From the data given in Table 2, we can conclude that leaves are damaged more often than shoots. Thus, large complex pinnate leaves of the ash tree create a definite "screen", protecting young shoots from damage by moose. This leads to the preservation of some accessible shoots and limits phytomass removal. Nevertheless, steady moose browsing pressure does not allow ash trees to grow normally. That is why the height-growth of ash trees located where moose are excluded outstrips that of stems exposed to moose browsing. Thus, during the period of monitoring, ash trees protected from browsing reached 12-15 m in height and 15 cm in diameter, and successfully reached the first woody canopy layer. But though such sizes do not allow moose to reach ash tree shoots, this does not protect them against moose damage. Ash tree bark is very attractive forage for moose. But under our conditions, where constant moose pressure occurs, not only was the forage base decreased, but planted ash and oak seedlings were killed, leading to the overgrowing of harvested plots with tree species that are not subjected to browsing by moose (linden, hazel [Corylus sp.]). In addition to this, during winter, moose frequently used plots occupied by apple plantings, and the decrease of these plots played a definite part in increasing damage to ash and oak. According to our data, during the winter in the apple orchards, moose ate shoots 30 times more and bark 12 times more than in the forest per 100 m of daily movement. Thus, during the winter-spring period of 1988-1989, moose began to use the bark of large ash trees, 25-30 cm in diameter, situated within large forest tracts. The bark gnawing often girdles large trees and leads to their death. To study the size, degree, and pattern of damage to tree trunks by moose, 6 plots (10 x 10 m) separated by 50 m were established on the harvested site of oak forest covered with young bushes. We examined 903 tree trunks, including 141 ash (Table 3).

Bark gnawing was noted on ash, oak, elm, and common maple. Linden, hazel, and Norway maple were not damaged. However, ash was most often damaged. To determine the area of gnawing, the size and the location of gnawing on the trunk was established, and the age of the damage was determined if possible: fresh (last year) or old. The average diameter of damaged ash trees was insignificantly larger than the undamaged ones. Considering that the area of the bark on the tree accessible to moose was situated at the height of 0.5-2.5 m, the consumption of bark by moose reached 1.7% of the total area of available bark of ash trees or 2.0% of the area of the bark of damaged ash trees. The average area of bark removed per tree during 1988-1989 was 1.4-fold higher than for the previous period. This relates to the increased moose impact on the vegetation. Thus, the kind and level of damage to ash by moose (the percentage of phytomass of shoots and bark removed compared to other species) is complicated and changes as the forest community develops.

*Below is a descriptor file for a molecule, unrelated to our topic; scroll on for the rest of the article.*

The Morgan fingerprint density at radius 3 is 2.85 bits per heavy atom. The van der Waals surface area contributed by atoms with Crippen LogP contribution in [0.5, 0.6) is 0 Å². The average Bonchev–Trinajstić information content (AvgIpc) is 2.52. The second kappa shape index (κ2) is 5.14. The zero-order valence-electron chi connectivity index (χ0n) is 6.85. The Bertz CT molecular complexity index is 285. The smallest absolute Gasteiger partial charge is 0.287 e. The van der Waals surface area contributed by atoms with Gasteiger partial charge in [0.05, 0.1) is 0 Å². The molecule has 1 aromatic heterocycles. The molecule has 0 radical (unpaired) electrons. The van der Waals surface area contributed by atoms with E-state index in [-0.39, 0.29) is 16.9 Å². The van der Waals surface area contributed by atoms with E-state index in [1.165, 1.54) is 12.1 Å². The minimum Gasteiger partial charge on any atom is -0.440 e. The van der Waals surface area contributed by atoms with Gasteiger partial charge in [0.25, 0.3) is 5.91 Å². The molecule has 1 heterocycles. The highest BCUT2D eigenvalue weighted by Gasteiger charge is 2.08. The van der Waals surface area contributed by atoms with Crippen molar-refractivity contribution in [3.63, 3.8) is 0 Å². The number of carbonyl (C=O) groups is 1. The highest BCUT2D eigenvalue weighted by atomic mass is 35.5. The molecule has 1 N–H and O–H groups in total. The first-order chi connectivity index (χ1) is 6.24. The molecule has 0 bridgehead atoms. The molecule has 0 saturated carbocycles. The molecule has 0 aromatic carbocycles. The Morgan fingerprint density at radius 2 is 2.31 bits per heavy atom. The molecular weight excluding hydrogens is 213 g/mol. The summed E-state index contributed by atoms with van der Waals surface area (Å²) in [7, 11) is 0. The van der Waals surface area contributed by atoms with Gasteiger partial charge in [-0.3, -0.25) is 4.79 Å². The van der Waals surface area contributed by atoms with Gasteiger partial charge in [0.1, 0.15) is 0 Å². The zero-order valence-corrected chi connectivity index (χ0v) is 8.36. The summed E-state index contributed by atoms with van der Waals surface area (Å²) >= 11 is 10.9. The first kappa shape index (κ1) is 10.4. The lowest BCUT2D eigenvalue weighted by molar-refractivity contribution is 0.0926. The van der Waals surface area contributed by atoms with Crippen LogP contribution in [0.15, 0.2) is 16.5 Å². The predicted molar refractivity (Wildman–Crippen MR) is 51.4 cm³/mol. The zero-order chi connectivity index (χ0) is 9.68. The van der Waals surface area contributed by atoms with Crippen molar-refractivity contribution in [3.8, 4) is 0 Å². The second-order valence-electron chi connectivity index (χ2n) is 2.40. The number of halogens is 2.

Table 1. The total length of ash tree shoots from browsed and
protected trees in a volume of 3,375 [cm.sup.3].

 Length of ash-tree shoots (cm)
 Browsed trees Protected trees

Living shoots 36.2 [+ or -] 2.3 24.4 [+ or -] 2.6
Dead shoots 7.0 [+ or -] 2.0 0.0

Table 2. Damage to ash tree leaves and shoots by moose in
1983-1987 (average per year, %).

 1983 1984 1985

Shoots 17.3 [+ or -] 5.4 21.5 [+ or -] 8.3 9.7 [+ or -] 4.9
Leaves -- 23.9 [+ or -] 2.9 43.1 [+ or -] 10.9

 1986 1987 Average

Shoots 7.4 [+ or -] 5.2 7.3 [+ or -] 2.5 12.6
Leaves 11.4 [+ or -] 3.9 6.0 [+ or -] 2.1 21.2

Table 3. Damage to the bark of ash trees by moose.

Plot Number Damaged Average Average Average
 of ash trees area of area of weight
 trees (%) fresh old of fresh
 gnawings gnawings gnawings
 / tree / tree / tree
 ([cm.sup.2]) ([cm.sup.2]) (g)

1 20 66.1 441.5 254.9 51.0
2 43 58.1 25.7 86.3 17.3
3 26 96.2 526.1 429.0 85.8
4 14 100.0 354.2 244.0 48.8
5 35 80.0 809.6 319.5 63.9
6 3 100.0 0.0 121.0 24.2


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Georgy L. Lozinov and German V. Kuznetsov

Institute of Evolutionary Animal Morphology and Ecology, Russian Academy of Science, 117071,

Moscow, Russia
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Author:Lozinov, Georgy L.; Kuznetsov, German V.
Date:Jan 1, 2002